Over the years, Petty and his music fell in and out of fashion, but his defiant, underdog streak was always his saving grace. In the last decade, he settled into the kind of comfortable late-career groove only a handful of artists have found. His last two Heartbreakers albums, Mojo and Hypnotic Eye, sound completely unforced — looser, bluesier and jammier than the band's classic material, but still full of the kind of twangy hooks and catchy choruses Petty (with frequent and vital assists from guitarist Mike Campbell) delivered so regularly that, by the mid-'90s, Rolling Stone opened their review of Wildflowers with, "It's easy to take Tom Petty for granted."

Something else unexpected and glorious happened in later years, too. Tom Petty — underdog, journeyman, perpetually saddled with that condescending "heartland rock" tag, even though the two places he had called home (Florida and Los Angeles) were as far from America's heartland as New York or Seattle — suddenly became cool. His best riffs and melodies, especially the chugging chords of "American Girl," began showing up in unexpected places — on The Strokes' "Last Nite," then Spoon's "They Never Got You." Petty full moon fever came to a head when everyone suddenly realized that one of the best songs of 2014, Sam Smith's "Stay With Me," had lifted the melody of its chorus from "I Won't Back Down." Smith claimed he had never heard Petty's original, but by 2014, that was virtually impossible. Step into any mall or drug store in the English-speaking world and you'll hear Petty's nasal twang at some point.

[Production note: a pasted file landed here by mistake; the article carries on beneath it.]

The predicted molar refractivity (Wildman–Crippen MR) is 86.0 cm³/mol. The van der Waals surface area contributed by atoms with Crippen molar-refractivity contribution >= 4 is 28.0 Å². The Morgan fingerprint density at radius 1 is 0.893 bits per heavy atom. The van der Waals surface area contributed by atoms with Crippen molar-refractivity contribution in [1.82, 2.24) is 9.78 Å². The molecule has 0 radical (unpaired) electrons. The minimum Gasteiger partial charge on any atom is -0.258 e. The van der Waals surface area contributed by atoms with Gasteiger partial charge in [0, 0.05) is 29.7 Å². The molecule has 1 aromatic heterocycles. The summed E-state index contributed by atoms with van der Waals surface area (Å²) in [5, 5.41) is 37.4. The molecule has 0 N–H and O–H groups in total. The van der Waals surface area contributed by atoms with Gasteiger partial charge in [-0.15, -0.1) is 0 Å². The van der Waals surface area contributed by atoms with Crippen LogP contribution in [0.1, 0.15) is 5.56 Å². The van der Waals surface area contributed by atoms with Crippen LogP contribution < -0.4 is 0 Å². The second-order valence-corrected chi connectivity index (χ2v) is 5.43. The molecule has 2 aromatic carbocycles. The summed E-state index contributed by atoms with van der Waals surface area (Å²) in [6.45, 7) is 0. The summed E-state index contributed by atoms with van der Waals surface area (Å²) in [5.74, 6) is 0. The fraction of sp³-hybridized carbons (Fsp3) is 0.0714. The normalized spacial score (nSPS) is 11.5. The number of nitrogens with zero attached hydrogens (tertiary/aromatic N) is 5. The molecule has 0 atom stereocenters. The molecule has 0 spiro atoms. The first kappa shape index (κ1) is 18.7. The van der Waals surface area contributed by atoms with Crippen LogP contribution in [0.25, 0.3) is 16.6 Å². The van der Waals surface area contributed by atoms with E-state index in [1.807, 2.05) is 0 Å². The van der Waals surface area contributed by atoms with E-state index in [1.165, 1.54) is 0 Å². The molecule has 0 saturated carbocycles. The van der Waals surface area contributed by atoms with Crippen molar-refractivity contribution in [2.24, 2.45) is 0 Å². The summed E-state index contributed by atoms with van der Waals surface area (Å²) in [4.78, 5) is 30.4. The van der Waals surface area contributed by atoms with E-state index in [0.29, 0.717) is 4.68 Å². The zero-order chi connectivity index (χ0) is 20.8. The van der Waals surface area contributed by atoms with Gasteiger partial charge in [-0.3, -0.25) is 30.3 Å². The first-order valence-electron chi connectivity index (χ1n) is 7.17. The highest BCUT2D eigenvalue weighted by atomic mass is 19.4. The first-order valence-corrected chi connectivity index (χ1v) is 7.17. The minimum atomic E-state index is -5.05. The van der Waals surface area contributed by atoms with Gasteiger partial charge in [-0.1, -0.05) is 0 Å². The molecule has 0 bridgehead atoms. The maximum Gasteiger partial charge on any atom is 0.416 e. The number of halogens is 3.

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That ubiquity might explain why some of us, myself included, continued to take Petty for granted to the end. I missed his three late September shows at the Hollywood Bowl, telling myself that I had just seen him at Arroyo Seco, sure that he would be back around even though he was already intimating that the Bowl shows might, at the very least, be his last with the Heartbreakers. Instead, they were his last shows on earth. He passed away one week to the day after the final one, on Sept. 25. In its own way, it was a swan song as impressive Bowie's — gifting his fans not with an instant-classic album, but with a series of concerts that, by all accounts, proved that he and his Heartbreakers were still at the top of their game, and making a strong case that they rank as one of great bands in rock & roll history.

"He's the last rock star," wrote industry observer Bob Lefsetz after one of the shows. That may be an exaggeration, but it's fair to say that Tom Petty was, at the very least, our last relatable rock star — free of the self-aggrandizing pretensions of a Bono or Springsteen, the ageless superhumanity of a Jagger or Iggy Pop, the inscrutable eccentricities of a Morrissey or Axl Rose. He was, in the vein of his heroes Bob Dylan and Roger McGuinn, a singer and songwriter first, a rock star second. And by the end he was no longer, in any way, an underdog.